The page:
Grants and Funding banner

 

Tips for Writing a Proposal


1. Contact the federal, state, or local grant office.
The contacts in each of these offices are there to help, and they welcome your call. They can clarify details about available grants and assist you with due dates, applications and pertinent information related to a specific grant.

2. Read the instructions thoroughly.
It may sound like a given, but this is the primary reason why many grants don't get funded—people just don't follow the directions. Make a checklist, and check it twice!

3. Create a timeline.
Working backward from the due date, create a list of all the important tasks you must complete, when they need to be done, and who will do them. Remember, about 40% of your time is spent on writing the grant. Use the remaining time wisely to plan and gather research and data to support your project.

4. Don't rush!
This goes hand in hand with the timeline. Proper planning will keep you from the night-before-it's-due marathon!

5. Market yourself.
Sell don't tell. Show enthusiasm for your project as you write the proposal. Remember, if you don't like your project, nobody else will either.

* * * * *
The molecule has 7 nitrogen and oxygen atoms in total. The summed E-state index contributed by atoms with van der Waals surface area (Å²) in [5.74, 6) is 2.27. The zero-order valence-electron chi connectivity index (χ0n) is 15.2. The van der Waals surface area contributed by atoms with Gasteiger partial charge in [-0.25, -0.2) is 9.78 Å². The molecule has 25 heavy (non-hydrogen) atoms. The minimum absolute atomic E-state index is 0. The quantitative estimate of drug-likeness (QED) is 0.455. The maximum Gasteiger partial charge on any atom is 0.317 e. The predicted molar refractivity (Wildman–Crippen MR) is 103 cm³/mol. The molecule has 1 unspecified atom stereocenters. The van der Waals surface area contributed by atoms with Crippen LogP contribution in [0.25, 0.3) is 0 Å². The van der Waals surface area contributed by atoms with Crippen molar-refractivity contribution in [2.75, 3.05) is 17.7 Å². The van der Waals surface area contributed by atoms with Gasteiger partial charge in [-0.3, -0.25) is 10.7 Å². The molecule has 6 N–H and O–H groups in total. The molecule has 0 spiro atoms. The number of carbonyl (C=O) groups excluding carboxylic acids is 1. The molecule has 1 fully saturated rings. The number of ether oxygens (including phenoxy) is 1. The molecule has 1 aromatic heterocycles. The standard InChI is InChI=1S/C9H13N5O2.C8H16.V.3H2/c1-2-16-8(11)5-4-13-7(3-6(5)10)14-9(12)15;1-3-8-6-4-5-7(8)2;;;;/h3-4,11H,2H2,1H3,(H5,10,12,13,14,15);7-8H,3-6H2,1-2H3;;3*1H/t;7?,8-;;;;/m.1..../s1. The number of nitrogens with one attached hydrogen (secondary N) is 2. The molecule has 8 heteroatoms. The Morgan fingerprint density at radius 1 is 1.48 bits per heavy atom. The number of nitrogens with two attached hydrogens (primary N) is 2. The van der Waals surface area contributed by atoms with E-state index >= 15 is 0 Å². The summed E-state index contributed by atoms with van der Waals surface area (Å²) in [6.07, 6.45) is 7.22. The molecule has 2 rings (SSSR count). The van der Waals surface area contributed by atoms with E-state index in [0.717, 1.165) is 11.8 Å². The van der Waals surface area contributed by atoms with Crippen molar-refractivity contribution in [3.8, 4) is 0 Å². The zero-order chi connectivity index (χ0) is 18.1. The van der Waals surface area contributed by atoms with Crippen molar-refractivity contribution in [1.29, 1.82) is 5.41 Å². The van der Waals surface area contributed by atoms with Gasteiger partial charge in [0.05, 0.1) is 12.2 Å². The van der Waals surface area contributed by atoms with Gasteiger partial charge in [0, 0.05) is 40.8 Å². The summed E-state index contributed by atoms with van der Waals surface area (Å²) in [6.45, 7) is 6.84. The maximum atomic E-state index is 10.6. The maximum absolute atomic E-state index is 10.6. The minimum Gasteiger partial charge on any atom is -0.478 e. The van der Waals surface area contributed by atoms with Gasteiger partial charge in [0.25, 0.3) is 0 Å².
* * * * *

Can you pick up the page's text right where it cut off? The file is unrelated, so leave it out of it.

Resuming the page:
6. Demonstrate management skills.
Be certain to spell out the "who, what and when" of how the project will be managed. Mention names and positions, dates and times, etc.

7. Know your budget.
Think through everything (personnel, materials, travel, etc.), and be realistic. Be certain that what you are asking for is within the limits of the funding source. Remember—the budget can make or break your chances for funding.

8. Give thought to "cooperation."
Whenever possible utilize and reference other funding sources. Many grants require it, but most grantors like to see you are utilizing other resources for your project.

9. PROVE IT.
Make your case for your project and prove it, whenever possible, with research that backs up your plan. Database of U.S. Department of Education Publications in ERIC (http://www.ed.gov/pubs/pubdb.html) has great sources to support your writing.

10. Brevity is the soul of wit.
Be brief and to the point in your writing. Grant readers don't want to wade through extraneous information. Be brief and to the point in your writing.